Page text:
how to write an thesis statement
“Solo European travel requires independence which, in the end, bolsters personal confidence.” This is much more specific and targeted. Now, you can hone in your research on solo travel through Europe, the need for independence, and its positive effect on personal confidence.
When searching for a new home, realtors will tell you there are three important factors: location, location, and location. When developing your one-sentence thesis statement, it is important for you to be: specific, specific, specific. Write your thesis statement once and then rewrite it again with greater specificity.
A thesis can be found in many places—a debate speech, a lawyer’s closing argument, even an advertisement. But the most common place for a thesis statement (and probably why you’re reading this article) is in an essay.
Example of weak thesis:
Your thesis should be limited to what can be accomplished in the specified number of pages. Shape your topic so that you can get straight to the “meat” of it. Being specific in your paper will be much more successful than writing about general things that do not say much. Don’t settle for three pages of just skimming the surface.
Every paper you write should have a main point, a main idea, or central message. The argument(s) you make in your paper should reflect this main idea. The sentence that captures your position on this main idea is what we call a thesis statement.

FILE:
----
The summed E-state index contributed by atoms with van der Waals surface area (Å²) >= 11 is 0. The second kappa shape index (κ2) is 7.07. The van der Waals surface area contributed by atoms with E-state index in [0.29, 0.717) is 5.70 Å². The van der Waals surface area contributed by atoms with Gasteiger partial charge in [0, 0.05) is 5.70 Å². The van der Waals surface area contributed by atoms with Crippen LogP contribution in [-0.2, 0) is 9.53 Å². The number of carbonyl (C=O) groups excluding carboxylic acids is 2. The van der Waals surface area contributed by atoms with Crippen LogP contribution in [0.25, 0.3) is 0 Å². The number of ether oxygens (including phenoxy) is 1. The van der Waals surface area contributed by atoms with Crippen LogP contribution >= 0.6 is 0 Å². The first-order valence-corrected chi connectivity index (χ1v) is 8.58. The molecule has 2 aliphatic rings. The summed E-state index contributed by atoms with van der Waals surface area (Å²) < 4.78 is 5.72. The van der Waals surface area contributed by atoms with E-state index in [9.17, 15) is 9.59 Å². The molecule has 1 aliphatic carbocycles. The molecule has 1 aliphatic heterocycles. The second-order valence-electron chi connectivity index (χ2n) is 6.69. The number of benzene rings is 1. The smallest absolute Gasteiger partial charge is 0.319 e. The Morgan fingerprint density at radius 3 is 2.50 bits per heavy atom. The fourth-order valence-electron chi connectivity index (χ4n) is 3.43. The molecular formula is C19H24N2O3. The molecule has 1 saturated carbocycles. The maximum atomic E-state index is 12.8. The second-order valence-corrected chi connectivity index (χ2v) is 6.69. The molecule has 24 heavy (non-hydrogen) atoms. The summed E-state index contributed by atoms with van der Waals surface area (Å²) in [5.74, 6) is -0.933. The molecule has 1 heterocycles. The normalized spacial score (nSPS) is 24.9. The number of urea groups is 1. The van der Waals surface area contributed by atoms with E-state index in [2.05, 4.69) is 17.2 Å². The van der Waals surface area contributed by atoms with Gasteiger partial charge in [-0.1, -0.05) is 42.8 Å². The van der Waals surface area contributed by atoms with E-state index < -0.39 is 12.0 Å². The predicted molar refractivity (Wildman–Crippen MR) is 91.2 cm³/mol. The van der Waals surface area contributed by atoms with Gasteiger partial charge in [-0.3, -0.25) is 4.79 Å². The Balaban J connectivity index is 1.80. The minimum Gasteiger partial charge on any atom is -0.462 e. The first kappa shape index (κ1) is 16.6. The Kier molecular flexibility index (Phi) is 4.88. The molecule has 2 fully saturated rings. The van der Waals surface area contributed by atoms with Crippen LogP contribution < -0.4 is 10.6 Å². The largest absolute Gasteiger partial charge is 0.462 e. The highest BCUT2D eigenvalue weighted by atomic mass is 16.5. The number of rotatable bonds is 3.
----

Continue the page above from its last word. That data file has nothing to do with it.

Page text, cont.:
A thesis statement sums up the main point of your paper. It is just one or two sentences long, and usually appears at the end of your introduction. Most kinds of academic essays and research papers require a thesis statement, which can also be thought of as the answer to your research question.
A good essay or research paper builds up to a central argument. Your reader wants to know what that argument is and how you will make it – your thesis statement should tell them in a sentence or two.
A thesis should never be vague, combative or confrontational. An ineffective thesis would be, “Communism collapsed in Eastern Europe because communism is evil.” This is hard to argue (evil from whose perspective? what does evil mean?) and it is likely to mark you as moralistic and judgmental rather than rational and thorough. It also may spark a defensive reaction from readers sympathetic to communism. If readers strongly disagree with you right off the bat, they may stop reading.
A thesis is never a list. “For political, economic, social and cultural reasons, communism collapsed in Eastern Europe” does a good job of “telegraphing” the reader what to expect in the essay—a section about political reasons, a section about economic reasons, a section about social reasons, and a section about cultural reasons. However, political, economic, social and cultural reasons are pretty much the only possible reasons why communism could collapse. This sentence lacks tension and doesn’t advance an argument. Everyone knows that politics, economics, and culture are important.